Kealani: Yeah, it does take a while to get there. It takes a lot of formulating, failure, and being able to manipulate your art into what you want to see in the world. So, how have you seen your failures over time impact who you are now, as an illustrator?

Shar: So many failures. You know, you try your best every time you’re creating artwork, but sometimes you know early on something’s just not going to work out. Or, you create something and it can be days later and you’re just like, that just wasn’t great and I don’t like the way this feels. I don’t like people thinking I’m terrible at my job. I don’t like people thinking these are the stories I want to tell. And taking that with me every time and remembering to put that in my toolbelt. Do not ever do this again. Or, don’t sacrifice this again. Or, learn to speak up. I think that’s a big one. 

When you are the visual artist and you’re working with a team and sometimes they’re like, it’s important we have this element and this element in there or take this out. But if you know that this was intentional and a part of the story, don’t be afraid to push back a little bit and explain to them why it’s there and then they might understand like, oh okay, that’s really important to keep in there.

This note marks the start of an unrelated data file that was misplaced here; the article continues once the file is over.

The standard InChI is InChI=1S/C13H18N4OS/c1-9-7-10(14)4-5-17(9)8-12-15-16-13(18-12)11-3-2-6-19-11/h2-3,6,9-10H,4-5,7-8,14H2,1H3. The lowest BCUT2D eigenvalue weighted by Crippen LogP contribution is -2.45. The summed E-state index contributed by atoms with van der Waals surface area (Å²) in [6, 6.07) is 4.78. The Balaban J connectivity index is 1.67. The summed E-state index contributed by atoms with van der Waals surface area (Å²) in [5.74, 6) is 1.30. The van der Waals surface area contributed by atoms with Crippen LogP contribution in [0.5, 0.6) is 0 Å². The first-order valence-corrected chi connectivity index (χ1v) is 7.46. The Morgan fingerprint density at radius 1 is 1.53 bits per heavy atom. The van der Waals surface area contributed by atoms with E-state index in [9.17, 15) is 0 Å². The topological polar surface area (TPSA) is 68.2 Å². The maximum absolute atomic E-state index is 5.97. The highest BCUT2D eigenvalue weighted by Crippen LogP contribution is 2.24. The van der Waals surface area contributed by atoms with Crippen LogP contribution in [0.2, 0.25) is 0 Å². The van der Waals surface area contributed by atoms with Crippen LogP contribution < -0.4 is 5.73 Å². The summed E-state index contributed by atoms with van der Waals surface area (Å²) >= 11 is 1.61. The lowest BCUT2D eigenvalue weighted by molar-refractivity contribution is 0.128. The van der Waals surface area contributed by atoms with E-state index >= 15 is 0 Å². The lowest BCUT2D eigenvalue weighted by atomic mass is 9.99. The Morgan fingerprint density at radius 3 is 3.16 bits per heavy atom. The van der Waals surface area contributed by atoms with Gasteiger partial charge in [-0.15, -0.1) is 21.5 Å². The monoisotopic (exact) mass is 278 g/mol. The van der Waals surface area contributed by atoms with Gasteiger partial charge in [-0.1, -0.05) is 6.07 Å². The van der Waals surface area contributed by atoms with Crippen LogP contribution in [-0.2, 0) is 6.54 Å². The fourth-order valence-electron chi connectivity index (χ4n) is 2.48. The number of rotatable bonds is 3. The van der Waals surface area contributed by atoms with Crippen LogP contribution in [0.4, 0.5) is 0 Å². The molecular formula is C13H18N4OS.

Finding your voice is something you learn along the way. Because at times I didn’t speak up, I ended up with this messy illustration I was really embarrassed about. That’s something I take with me is speaking up for myself when I feel it’s necessary and being brave enough to do that. It’s also really about being ready and accepting failure and getting, not excited to fail, but just accepting that a big part of the journey is failing and learning and failing and learning. Get excited about the fact that you are learning when you fail. It hurts much less the more you do it. 

Kealani: I love that. It’s so similar to writing. There’s so much of my writing that has just been trashed. I’m just like, ugh forget it. This is terrible. 

Shar: But you got it out, right? Like, you need to get it out to see that it’s terrible. 

Kealani: There’s an outlet and there’s a purpose to that outlet because then it helps you get to that place where you’re able to produce quality work.